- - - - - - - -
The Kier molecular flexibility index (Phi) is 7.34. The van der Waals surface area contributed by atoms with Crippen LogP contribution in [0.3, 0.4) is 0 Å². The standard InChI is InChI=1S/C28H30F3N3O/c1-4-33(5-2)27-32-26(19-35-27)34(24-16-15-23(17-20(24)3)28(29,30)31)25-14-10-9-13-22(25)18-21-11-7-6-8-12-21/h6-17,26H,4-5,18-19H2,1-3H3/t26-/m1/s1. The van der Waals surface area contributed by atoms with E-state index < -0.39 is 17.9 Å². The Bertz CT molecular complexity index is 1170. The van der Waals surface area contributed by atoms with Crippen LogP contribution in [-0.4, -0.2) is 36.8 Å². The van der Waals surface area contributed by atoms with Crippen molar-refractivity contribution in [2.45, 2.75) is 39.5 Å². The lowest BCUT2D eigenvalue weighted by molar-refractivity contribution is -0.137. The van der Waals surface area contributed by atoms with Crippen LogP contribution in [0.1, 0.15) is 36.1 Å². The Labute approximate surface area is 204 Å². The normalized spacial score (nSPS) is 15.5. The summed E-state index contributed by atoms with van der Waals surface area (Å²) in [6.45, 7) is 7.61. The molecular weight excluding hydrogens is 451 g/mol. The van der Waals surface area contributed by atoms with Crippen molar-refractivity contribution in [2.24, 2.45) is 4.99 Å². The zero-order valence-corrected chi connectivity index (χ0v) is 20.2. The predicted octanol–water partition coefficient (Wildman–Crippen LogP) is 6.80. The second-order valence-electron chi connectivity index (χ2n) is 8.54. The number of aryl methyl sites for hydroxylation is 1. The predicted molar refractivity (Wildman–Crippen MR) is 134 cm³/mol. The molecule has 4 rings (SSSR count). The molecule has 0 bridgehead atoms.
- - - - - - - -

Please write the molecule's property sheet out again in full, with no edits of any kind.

The Kier molecular flexibility index (Phi) is 7.34. The van der Waals surface area contributed by atoms with Crippen LogP contribution in [0.3, 0.4) is 0 Å². The standard InChI is InChI=1S/C28H30F3N3O/c1-4-33(5-2)27-32-26(19-35-27)34(24-16-15-23(17-20(24)3)28(29,30)31)25-14-10-9-13-22(25)18-21-11-7-6-8-12-21/h6-17,26H,4-5,18-19H2,1-3H3/t26-/m1/s1. The van der Waals surface area contributed by atoms with E-state index < -0.39 is 17.9 Å². The Bertz CT molecular complexity index is 1170. The van der Waals surface area contributed by atoms with Crippen LogP contribution in [-0.4, -0.2) is 36.8 Å². The van der Waals surface area contributed by atoms with Crippen molar-refractivity contribution in [2.45, 2.75) is 39.5 Å². The lowest BCUT2D eigenvalue weighted by molar-refractivity contribution is -0.137. The van der Waals surface area contributed by atoms with Crippen LogP contribution in [0.1, 0.15) is 36.1 Å². The Labute approximate surface area is 204 Å². The normalized spacial score (nSPS) is 15.5. The summed E-state index contributed by atoms with van der Waals surface area (Å²) in [6.45, 7) is 7.61. The molecular weight excluding hydrogens is 451 g/mol. The van der Waals surface area contributed by atoms with Crippen molar-refractivity contribution in [2.24, 2.45) is 4.99 Å². The zero-order valence-corrected chi connectivity index (χ0v) is 20.2. The predicted octanol–water partition coefficient (Wildman–Crippen LogP) is 6.80. The second-order valence-electron chi connectivity index (χ2n) is 8.54. The number of aryl methyl sites for hydroxylation is 1. The predicted molar refractivity (Wildman–Crippen MR) is 134 cm³/mol. The molecule has 4 rings (SSSR count). The molecule has 0 bridgehead atoms.